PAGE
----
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ON WEAKLY RIGID RINGS

A. R. NASR-ISFAHANI, A. MOUSSAVI

2009
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Glasgow Mathematical Journal
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Let R be a ring with a monomorphism α and an α-derivation δ. We introduce (α, δ)-weakly rigid rings which are a generalisation of α-rigid rings and investigate their properties. Every prime ring R is (α, δ)-weakly rigid for any automorphism α and α-derivation δ. It is proved that for any n, a ring R is (α, δ)-weakly rigid if and only if the n-by-n upper triangular matrix ring T n (R) is (ᾱ,δ)-weakly rigid if and only if M n (R) is (ᾱ,δ)-weakly rigid. Moreover, various classes of (α, δ)-weakly
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... of (α, δ)-weakly rigid rings is constructed, and several known results are extended. We show that for an (α, δ)-weakly rigid ring R, and the extensions , the ring R is quasi-Baer if and only if the extension over R is quasi-Baer. It is also proved that for an (α, δ)-weakly rigid ring R, if any one of the rings R, R[x], R[x; α, δ]andR[x, x −1 ; α] is left principally quasi-Baer, then so are the other three. Examples to illustrate and delimit the theory are provided. AMS Subject Classification. 16S36. 16W60. Introduction. Throughout this paper R denotes an associative ring with unity; α is a monomorphism of R which is not assumed to be surjective; and δ an α-derivation of R, that is δ is an additive map such that δ According to Krempa [18], a monomorphism α of a ring R is called to be rigid if aα(a) = 0 implies a = 0 for a ∈ R. A ring R is said to be α-rigid if there exists a rigid monomorphism α of R. The second author and E. Hashemi in [12] defined a ring R with a monomorphism α and an α-derivation δ, to be called (α, δ)-compatible if for each a, b ∈ R, ab = 0 implies aδ(b) = 0, and ab = 0 if and only if aα(b) = 0. We say a ring R with a monomorphism α and α-derivation δ, to be called (α, δ)weakly rigid if for each a, b ∈ R, aRb = 0 implies aδ(b) = 0, and aRb = 0 if and only if aα(Rb) = 0. By [12] , a ring R is α-rigid if and only if it is (α, δ)-compatible and reduced. Notice that the class of α-rigid rings and (α, δ)-compatible rings is a narrow class of rings, and it is easy to see that every (α, δ)-compatible ring is (α, δ)-weakly rigid; but there are various classes of (α, δ)-weakly rigid rings which are not (α, δ)-compatible, as we will see in Section 2. It is clear that every prime ring R is (α, δ)-weakly rigid for any automorphism α and α-derivation δ. In this paper we prove that for any positive integer n, a ring R is (α, δ)-weakly rigid if and only if the n-by-n upper triangular matrix ring T n (R) is (ᾱ,δ)-weakly rigid if and only if the matrix ring M n (R) is (ᾱ,δ)-weakly rigid. https://www.cambridge.org/core/terms. https://doi.org/10.1017/S0017089509005084 Downloaded from https://www.cambridge.org/core. IP address: 207.241.231.82, on 28 Jul 2018 at 08:33:10, subject to the Cambridge Core terms of use, available at THEOREM 3.15. Let R be an α-weakly rigid ring. If R is a quasi-Baer ring, then R[x, x −1 ; α] is a quasi-Baer ring. Proof. Since R is α-weakly rigid quasi-Baer, A is quasi-Baer. Since α is an automorphism of A and R[x, x −1 ; α] A[x, x −1 ; α], so the result follows by Theorem 3.14. LEMMA 3.16. Let R be an α-weakly rigid ring and α an automorphism of R. Let L = { R (RU) | U ⊆ R}, M = { S (SU) | U ⊆ S = R[x, x −1 ; α]} and : L → M, given by (I) = I[x, x −1 ; α] and : M → L, given by (J) = J ∩ R; then o = id L . Proof. The proof is similar to that of Lemma 3.5. THEOREM 3.17. Let R be an α-weakly rigid ring and α an automorphism of R. If R[x, x −1 ; α] is quasi-Baer, then R is quasi-Baer.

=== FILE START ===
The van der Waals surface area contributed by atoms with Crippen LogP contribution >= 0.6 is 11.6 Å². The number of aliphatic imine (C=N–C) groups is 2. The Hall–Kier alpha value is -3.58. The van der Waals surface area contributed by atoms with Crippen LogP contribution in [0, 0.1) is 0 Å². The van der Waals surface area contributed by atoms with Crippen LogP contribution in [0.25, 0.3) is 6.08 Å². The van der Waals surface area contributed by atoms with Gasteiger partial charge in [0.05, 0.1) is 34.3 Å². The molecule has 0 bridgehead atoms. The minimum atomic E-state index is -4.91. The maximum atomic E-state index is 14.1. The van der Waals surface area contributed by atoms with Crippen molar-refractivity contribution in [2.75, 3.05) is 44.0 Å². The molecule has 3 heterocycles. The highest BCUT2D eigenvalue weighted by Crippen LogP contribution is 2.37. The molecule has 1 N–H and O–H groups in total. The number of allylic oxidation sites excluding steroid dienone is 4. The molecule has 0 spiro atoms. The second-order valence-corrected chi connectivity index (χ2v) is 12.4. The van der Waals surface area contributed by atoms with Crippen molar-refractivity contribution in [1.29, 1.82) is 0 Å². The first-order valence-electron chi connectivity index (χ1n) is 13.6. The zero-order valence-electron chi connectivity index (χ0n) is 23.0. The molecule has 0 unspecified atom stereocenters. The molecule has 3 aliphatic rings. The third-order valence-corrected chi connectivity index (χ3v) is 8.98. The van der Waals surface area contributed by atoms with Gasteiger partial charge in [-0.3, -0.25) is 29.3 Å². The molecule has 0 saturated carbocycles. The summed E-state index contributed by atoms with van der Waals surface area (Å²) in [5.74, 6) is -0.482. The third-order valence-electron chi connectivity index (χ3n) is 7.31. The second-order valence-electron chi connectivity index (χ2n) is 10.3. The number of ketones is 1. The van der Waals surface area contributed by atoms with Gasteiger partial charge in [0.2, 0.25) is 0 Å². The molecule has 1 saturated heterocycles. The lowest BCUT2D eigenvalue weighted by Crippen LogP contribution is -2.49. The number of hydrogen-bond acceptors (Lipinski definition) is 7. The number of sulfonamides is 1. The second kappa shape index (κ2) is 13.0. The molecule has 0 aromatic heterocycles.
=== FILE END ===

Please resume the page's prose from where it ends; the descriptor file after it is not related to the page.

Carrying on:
doi:10.1017/s0017089509005084
fatcat:2mtrspqghre4vfldq7au2fv6au